Our route around the Upper Deeside Watershed June 14-15th 2014

The challenge

Anyone studying the OS 1:50000 maps of Deeside can’t miss the long dash-dot line which defines the county boundaries in upper Deeside and marks the watershed between the Dee and other river catchments.

In the North the Dee/Don watershed is well defined at Hill of Fare and westwards, but coincides with the county boundary at the tops Ben Avon, and along a series of Munros and tops into the heart of the Cairngorms.  At Braeriach and the Pools of Dee, the line turns south with the LairigGhru to the East and the high plateaus above Glen Feshie to the West. 

The southern watershed runs eastwards from the remote Munro of Carn an Fhidhleir, linking a series of further Munros, ridges and tops, to Glenshee, Broad Cairn, Mount Keen, finally becoming less obvious south east of Mount Battock.

In the 100 miles from Morvern to Mount Battock, the watershed line only crosses the road twice: the A939 just west of Morven, and at the top of Glenshee.

And so, the running challenge! Many hours spent pondering what that might be, and many days spent in the hills checking the conditions underfoot. Over the last 20 years I have spent many a day walking, running or biking miles into the hills to spend a few hours on the watershed line, and wondered what a determined effort round the whole lot might be like. 

Much of the high ground in the Cairngorms proved to be fine running territory, grassy or rocky with only short peat bog or heather sections. The lower altitudes east of Broad Cairn in particular are however less attractive. It seems that the western half in the higher mountains offers the best running.

Invercaud car park 7am

And so Colin and I found ourselves at Invercaud car park one damp early Saturday morning, another car parked strategically at Glenshee, and 100km of what we hoped would be runnable watershed ahead of us. After 2 1/2 hours of gentle jog and walk, we were on top of the 1172m summit tor of Ben Avon in blustery drizzle, our first top.

Part of the plan was to see if a complete ’round’ back to Invercaud might be a candidate for a 24 hour challenge. This would involve another 20km between Glenshee and InvercaudBridge via GlasMaol, mostly runnable except for a few km of heather in the middle. The ‘Upper Deeside watershed’ round.

As we were uncertain of our speed over the ground, we decided to take bivi gear and enough food for two days. Kit was carefully selected, all excess weight rejected, and we were down to a base weight of 3kg each. This proved to be comfortable to run with, but marginal in the wet weather!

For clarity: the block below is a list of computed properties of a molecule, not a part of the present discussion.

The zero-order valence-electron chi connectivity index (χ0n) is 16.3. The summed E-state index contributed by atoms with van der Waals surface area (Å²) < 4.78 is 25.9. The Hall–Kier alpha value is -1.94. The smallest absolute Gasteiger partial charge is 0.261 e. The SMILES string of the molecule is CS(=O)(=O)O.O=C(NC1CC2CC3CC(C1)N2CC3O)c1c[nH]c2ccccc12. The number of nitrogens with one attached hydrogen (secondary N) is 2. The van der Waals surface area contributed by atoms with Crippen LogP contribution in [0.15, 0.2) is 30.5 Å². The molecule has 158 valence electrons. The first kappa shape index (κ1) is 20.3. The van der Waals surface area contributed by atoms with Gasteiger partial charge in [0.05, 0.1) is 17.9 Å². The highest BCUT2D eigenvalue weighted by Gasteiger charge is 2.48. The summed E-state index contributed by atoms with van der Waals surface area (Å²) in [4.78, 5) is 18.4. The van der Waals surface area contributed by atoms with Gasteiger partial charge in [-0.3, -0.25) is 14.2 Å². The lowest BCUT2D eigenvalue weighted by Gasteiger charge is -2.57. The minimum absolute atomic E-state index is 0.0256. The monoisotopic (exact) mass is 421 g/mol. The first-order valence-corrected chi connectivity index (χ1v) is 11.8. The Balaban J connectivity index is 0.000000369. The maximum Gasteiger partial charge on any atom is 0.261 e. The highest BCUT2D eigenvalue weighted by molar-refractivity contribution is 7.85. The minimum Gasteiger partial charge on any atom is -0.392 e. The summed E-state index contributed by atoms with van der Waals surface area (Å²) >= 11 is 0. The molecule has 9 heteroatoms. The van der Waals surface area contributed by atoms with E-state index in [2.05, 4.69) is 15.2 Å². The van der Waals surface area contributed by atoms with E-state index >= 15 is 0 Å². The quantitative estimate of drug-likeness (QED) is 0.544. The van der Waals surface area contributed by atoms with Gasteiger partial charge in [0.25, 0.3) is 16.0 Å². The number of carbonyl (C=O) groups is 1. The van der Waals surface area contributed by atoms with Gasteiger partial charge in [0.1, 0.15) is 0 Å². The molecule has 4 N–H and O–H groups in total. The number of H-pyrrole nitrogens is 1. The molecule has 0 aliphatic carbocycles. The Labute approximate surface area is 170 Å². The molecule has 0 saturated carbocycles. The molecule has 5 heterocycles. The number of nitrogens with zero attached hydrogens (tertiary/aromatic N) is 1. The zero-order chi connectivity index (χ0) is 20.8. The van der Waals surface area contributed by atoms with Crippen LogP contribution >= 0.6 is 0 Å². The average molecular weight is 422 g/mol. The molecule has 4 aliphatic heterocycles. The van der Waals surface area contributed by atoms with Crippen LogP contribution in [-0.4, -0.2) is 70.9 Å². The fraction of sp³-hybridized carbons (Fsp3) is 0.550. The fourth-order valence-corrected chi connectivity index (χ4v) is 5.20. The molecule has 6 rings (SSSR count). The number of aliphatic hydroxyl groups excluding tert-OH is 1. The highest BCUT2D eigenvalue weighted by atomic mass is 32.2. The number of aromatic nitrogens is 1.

Progress was good through Saturday, mostly good conditions underfoot across the Munros and tops. Apart from a couple of DofE campers early on, we met no-one until Ben Macdui. The watershed is not for everyone! The first tricky section was the March Burn descent into the LairigGhru: steep, wet and loose. After Braeriach the country noticeably opens up – instead of looking a few 100m ahead for changes in the run, distances seemed to be in km.

The bivi
By early evening we were beginning to tire, and reached the 5km section of peat bog on the flatter ground of the watershed between the Geldie burn and the Feshie. This proved hard going, and in worsening weather we started looking for a place to stop. Instead of the idyllic grassy ledge with superb vista, it ended up as an anonymous piece of rain soaked heathery ground in the mist! Day 1:  13.5 hours, 62km, 3500m ascent. Dinner: Soup, pasta, one brownie and a cup of tea.

The next few hours highlighted the downsides of ‘going light’. We were using 500gm sleeping bags and fully dressed to keep warm.The bivi bags and lightweight mats were just enough, so the night was not completely sleepless. However I would recommend a bag with a hood for a biviin the rain! It did not need much motivation to get up early in the thick mist and drizzle all we could do was take a bearing on the next summit, and start Day 2.

Day 2

The country on the southern half of the watershed proved less runnable with long sections of peat bog and deeper heather on the tops in between the Munro tops of An Sgarsoch and BeinnLutharnMhor. We weaved our way through the worst sections, trying to find grass but not stray too far from the true watershed line. This had the feeling of ‘big country’, with long views and only the occasional hill walker.

Approaching the summit of remote BeinnLutharnMhor

By mid-afternoon we were wearily approaching the end at Glenshee, the sun was out and people started to appear. The watershed ridge line could be seen beyond, eastwards towards GlasMoal, Broad Cairn and Mount Keen, but we had completed our mission. Day 2: 9.5 hours, 39km, 2400m.

So what did we think afterwards?

Well it’s a fine line and a possible 24 hour challenge, but some of the going is wet and slow. There are many sections with no paths, but navigation was mostly straightforward, as the basic line is well defined on the map. It has a great feeling of remoteness, and indeed there are few opportunities for support or quick exits.

Any takers?

Nearing Glenshee at the end of Day 2